Category Archives: tech

Connectile Dysfunction Online

This microsite is the latest in the ‘Connectile Dysfunction’ (CD) campaign for Sprint, a follow-up to our Super Bowl commercial. It takes you inside the Connectile Dysfunction Treatment Center (CDTC) where patients suffering from CD are being cured. Check it out at:


Connectile Dysfunction

Here’s our Sprint ad that ran on the Super Bowl:

I think it’s pretty good, and it’s one of the few where the humor actually came from the product benefit. We had talked about having the guy throw the PC card at the woman’s head, but that’s been done before.

Quote of the Day

“HD is great because people want to see how people really look. People just want to see what’s real.”

–Kirsten Price, porn star, on the benefits of Hi-Def TV

as quoted in the New York Times


(Ported from the old blog.)

Engagement Matters

Here’s a nice little object lesson in audience engagement.

Go to this new microsite for Windows Mobile.

Skip the flash animation junk and watch the “Caught on video” episodes on the bottom left.

Then watch the outtakes.

In my opinion, the video episodes themselves are good ideas executed badly, mainly because they make the guy ENUNCIATE THE PRODUCT NAMES so blatantly. Who in their right mind would say “I’m updating a WORD(TM) DOCUMENT”? But that’s Microsoft for you.

The outtakes are 1,000% more entertaining. Minimal brand pimping, lots more ad libbing, and just basically letting a funny idea play itself out.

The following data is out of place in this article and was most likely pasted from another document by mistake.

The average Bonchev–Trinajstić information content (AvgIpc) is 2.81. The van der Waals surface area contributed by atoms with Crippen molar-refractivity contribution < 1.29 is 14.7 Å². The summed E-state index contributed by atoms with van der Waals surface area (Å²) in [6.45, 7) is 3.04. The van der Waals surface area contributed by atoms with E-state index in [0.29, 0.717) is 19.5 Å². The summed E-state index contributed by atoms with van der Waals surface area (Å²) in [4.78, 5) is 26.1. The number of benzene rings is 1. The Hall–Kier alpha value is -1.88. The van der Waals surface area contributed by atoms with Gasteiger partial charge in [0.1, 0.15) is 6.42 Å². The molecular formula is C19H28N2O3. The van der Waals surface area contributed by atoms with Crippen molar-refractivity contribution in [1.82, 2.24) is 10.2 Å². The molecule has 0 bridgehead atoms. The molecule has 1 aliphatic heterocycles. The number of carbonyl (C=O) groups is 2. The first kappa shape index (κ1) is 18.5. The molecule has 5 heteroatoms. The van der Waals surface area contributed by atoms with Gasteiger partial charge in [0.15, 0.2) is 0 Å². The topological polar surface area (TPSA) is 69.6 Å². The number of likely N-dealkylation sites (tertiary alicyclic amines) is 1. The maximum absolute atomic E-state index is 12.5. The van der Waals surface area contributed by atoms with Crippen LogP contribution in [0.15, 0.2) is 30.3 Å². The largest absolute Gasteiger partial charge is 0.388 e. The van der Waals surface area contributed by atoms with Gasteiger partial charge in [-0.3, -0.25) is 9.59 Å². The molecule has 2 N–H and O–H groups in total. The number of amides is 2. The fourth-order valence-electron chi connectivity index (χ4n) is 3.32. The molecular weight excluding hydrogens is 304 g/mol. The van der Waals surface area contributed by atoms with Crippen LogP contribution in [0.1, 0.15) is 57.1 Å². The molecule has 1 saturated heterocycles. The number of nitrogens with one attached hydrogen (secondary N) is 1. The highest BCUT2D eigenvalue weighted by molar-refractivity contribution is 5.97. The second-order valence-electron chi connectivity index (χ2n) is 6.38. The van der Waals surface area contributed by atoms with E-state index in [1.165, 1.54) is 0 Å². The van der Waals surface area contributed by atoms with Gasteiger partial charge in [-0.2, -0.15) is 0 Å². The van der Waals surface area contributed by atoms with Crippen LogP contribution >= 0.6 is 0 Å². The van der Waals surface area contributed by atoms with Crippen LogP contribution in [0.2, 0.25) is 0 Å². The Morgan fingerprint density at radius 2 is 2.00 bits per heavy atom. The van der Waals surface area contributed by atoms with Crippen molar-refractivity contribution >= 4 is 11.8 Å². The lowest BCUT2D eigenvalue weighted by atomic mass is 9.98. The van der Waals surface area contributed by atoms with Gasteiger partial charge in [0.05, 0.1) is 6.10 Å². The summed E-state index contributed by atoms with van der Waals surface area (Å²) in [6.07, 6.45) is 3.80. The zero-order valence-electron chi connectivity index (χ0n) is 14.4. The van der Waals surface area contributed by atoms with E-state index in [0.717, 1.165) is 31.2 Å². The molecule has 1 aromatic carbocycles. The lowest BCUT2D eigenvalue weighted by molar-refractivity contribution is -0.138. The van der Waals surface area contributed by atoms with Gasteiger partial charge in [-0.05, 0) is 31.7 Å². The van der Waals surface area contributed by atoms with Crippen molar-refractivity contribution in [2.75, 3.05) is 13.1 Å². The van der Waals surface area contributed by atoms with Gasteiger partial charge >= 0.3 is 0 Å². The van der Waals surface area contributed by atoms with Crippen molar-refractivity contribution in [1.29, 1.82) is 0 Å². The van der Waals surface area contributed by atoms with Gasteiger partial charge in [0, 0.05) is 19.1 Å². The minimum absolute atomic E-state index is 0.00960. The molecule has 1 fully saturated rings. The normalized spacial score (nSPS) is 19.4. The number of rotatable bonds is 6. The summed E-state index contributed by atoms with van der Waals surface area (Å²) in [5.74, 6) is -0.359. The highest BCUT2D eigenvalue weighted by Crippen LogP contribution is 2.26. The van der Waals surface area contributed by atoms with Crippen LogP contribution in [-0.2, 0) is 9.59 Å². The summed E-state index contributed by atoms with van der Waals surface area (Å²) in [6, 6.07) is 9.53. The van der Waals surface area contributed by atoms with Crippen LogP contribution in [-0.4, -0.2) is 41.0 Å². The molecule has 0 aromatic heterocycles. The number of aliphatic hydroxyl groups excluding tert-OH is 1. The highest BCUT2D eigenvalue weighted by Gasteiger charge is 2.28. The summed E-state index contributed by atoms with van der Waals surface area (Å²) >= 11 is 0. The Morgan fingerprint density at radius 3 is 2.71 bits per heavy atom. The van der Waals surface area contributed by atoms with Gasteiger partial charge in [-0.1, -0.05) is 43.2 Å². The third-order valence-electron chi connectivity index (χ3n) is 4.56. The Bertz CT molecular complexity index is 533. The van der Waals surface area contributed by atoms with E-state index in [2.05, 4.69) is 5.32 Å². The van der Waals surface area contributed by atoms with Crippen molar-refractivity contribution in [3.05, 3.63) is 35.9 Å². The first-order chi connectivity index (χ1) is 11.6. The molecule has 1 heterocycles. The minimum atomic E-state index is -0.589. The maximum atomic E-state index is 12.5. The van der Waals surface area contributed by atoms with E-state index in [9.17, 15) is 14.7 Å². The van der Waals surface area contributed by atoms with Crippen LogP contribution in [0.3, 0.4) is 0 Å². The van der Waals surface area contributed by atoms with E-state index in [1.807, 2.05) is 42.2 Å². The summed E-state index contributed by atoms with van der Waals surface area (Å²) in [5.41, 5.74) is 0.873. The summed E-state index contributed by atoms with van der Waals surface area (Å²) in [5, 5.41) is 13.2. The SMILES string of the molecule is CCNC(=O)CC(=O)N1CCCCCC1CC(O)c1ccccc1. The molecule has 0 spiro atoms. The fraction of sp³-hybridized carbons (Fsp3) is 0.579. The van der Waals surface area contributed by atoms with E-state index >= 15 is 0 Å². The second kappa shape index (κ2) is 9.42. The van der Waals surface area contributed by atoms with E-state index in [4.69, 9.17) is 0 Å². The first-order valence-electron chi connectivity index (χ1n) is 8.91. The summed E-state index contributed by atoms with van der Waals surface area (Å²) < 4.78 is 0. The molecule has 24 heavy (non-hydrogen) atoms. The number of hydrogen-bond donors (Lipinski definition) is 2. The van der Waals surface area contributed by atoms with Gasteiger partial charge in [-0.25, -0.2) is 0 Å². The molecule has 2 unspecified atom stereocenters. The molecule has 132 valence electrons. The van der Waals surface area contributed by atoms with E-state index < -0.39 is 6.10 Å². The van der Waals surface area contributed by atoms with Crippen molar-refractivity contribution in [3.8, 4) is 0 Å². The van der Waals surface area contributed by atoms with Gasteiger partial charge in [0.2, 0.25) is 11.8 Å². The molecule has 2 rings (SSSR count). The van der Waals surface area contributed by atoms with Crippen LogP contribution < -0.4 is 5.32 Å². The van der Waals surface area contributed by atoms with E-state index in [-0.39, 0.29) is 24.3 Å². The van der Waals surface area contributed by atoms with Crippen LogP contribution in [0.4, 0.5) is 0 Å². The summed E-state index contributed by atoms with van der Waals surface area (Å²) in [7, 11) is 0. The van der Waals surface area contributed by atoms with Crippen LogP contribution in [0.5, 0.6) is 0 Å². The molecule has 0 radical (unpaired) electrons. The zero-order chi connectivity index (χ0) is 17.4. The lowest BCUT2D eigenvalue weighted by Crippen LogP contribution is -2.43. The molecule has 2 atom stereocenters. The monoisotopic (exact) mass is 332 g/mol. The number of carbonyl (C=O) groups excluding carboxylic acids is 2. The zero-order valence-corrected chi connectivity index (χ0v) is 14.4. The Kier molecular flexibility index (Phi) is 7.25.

So what? In my case, I started watching each official “episode” once. After #2, I started getting bored and only watched the first 10-15 seconds of the rest.

On the other hand, I watched the outtakes all the way through 2 or 3 times each. And I’m blogging about them now. Because they’re funny. Really funny. The ad libs in the “beaver dam” one are awesome.

I’d love to be able to track the number of views of the official episodes vs. the outtakes over time to see if it proves the old Howard Gossage point right: people will watch what’s interesting to them. Not what’s interesting to the advertiser.

Think Microsoft will make that data public? Anyway, thanks to Microsoft and AdFreak for the example.

(Ported from the old blog.)

Useability Matters has an awesome head-to-head comparison of YouTube, Google Video & Revver.

(Post ported from the old blog.)